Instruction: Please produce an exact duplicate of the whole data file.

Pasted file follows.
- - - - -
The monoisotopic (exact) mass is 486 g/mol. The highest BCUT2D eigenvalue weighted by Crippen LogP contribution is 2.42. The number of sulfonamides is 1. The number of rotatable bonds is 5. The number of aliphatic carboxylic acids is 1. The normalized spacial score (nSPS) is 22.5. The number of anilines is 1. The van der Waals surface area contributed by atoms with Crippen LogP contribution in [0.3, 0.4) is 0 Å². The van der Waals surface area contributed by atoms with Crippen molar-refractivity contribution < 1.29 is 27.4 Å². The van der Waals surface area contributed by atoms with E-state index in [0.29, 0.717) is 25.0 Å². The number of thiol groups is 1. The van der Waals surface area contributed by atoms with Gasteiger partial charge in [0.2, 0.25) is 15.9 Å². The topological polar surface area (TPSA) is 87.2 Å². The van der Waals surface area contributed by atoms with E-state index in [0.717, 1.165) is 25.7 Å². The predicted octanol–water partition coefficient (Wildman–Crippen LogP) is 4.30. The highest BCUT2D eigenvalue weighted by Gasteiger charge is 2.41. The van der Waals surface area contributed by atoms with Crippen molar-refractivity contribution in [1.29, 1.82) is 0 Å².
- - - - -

The monoisotopic (exact) mass is 486 g/mol. The highest BCUT2D eigenvalue weighted by Crippen LogP contribution is 2.42. The number of sulfonamides is 1. The number of rotatable bonds is 5. The number of aliphatic carboxylic acids is 1. The normalized spacial score (nSPS) is 22.5. The number of anilines is 1. The van der Waals surface area contributed by atoms with Crippen LogP contribution in [0.3, 0.4) is 0 Å². The van der Waals surface area contributed by atoms with Crippen molar-refractivity contribution < 1.29 is 27.4 Å². The van der Waals surface area contributed by atoms with E-state index in [0.29, 0.717) is 25.0 Å². The number of thiol groups is 1. The van der Waals surface area contributed by atoms with Gasteiger partial charge in [0.2, 0.25) is 15.9 Å². The topological polar surface area (TPSA) is 87.2 Å². The van der Waals surface area contributed by atoms with E-state index in [0.717, 1.165) is 25.7 Å². The predicted octanol–water partition coefficient (Wildman–Crippen LogP) is 4.30. The highest BCUT2D eigenvalue weighted by Gasteiger charge is 2.41. The van der Waals surface area contributed by atoms with Crippen molar-refractivity contribution in [1.29, 1.82) is 0 Å².